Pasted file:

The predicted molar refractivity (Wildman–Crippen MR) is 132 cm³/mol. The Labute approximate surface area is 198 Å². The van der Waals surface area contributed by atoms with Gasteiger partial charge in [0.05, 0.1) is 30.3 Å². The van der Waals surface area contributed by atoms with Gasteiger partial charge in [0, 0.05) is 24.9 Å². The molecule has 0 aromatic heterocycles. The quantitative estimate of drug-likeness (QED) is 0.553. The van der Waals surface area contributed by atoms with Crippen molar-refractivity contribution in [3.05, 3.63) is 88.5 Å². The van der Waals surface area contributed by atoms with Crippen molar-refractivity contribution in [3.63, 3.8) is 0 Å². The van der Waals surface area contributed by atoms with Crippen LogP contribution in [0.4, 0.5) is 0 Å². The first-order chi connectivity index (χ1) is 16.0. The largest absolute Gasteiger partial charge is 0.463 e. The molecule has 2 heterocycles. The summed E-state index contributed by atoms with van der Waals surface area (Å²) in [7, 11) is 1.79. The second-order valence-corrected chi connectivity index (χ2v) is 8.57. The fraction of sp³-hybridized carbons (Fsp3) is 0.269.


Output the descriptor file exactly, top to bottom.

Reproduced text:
The predicted molar refractivity (Wildman–Crippen MR) is 132 cm³/mol. The Labute approximate surface area is 198 Å². The van der Waals surface area contributed by atoms with Gasteiger partial charge in [0.05, 0.1) is 30.3 Å². The van der Waals surface area contributed by atoms with Gasteiger partial charge in [0, 0.05) is 24.9 Å². The molecule has 0 aromatic heterocycles. The quantitative estimate of drug-likeness (QED) is 0.553. The van der Waals surface area contributed by atoms with Crippen molar-refractivity contribution in [3.05, 3.63) is 88.5 Å². The van der Waals surface area contributed by atoms with Crippen molar-refractivity contribution in [3.63, 3.8) is 0 Å². The van der Waals surface area contributed by atoms with Crippen LogP contribution in [0.4, 0.5) is 0 Å². The first-order chi connectivity index (χ1) is 16.0. The largest absolute Gasteiger partial charge is 0.463 e. The molecule has 2 heterocycles. The summed E-state index contributed by atoms with van der Waals surface area (Å²) in [7, 11) is 1.79. The second-order valence-corrected chi connectivity index (χ2v) is 8.57. The fraction of sp³-hybridized carbons (Fsp3) is 0.269.